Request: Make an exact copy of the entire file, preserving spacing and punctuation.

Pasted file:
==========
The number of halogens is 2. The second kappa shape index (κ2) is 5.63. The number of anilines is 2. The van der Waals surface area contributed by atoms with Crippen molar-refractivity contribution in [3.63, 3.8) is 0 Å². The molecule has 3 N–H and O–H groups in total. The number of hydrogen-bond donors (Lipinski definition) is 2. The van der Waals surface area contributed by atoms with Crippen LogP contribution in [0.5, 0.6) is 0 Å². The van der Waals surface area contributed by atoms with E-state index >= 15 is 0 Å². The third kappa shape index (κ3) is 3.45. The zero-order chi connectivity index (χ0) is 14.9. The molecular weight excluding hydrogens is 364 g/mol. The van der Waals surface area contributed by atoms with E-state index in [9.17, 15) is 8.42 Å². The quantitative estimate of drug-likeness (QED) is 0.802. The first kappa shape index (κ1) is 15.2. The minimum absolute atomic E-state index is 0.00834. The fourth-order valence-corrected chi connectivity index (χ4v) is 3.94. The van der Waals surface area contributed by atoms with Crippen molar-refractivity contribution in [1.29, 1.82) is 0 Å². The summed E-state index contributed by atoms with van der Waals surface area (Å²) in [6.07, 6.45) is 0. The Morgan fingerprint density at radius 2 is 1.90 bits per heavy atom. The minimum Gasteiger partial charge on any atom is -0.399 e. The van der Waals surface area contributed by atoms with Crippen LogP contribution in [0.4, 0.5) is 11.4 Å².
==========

The number of halogens is 2. The second kappa shape index (κ2) is 5.63. The number of anilines is 2. The van der Waals surface area contributed by atoms with Crippen molar-refractivity contribution in [3.63, 3.8) is 0 Å². The molecule has 3 N–H and O–H groups in total. The number of hydrogen-bond donors (Lipinski definition) is 2. The van der Waals surface area contributed by atoms with Crippen LogP contribution in [0.5, 0.6) is 0 Å². The van der Waals surface area contributed by atoms with E-state index >= 15 is 0 Å². The third kappa shape index (κ3) is 3.45. The zero-order chi connectivity index (χ0) is 14.9. The molecular weight excluding hydrogens is 364 g/mol. The van der Waals surface area contributed by atoms with E-state index in [9.17, 15) is 8.42 Å². The quantitative estimate of drug-likeness (QED) is 0.802. The first kappa shape index (κ1) is 15.2. The minimum absolute atomic E-state index is 0.00834. The fourth-order valence-corrected chi connectivity index (χ4v) is 3.94. The van der Waals surface area contributed by atoms with Crippen molar-refractivity contribution in [1.29, 1.82) is 0 Å². The summed E-state index contributed by atoms with van der Waals surface area (Å²) in [6.07, 6.45) is 0. The Morgan fingerprint density at radius 2 is 1.90 bits per heavy atom. The minimum Gasteiger partial charge on any atom is -0.399 e. The van der Waals surface area contributed by atoms with Crippen LogP contribution in [0.4, 0.5) is 11.4 Å².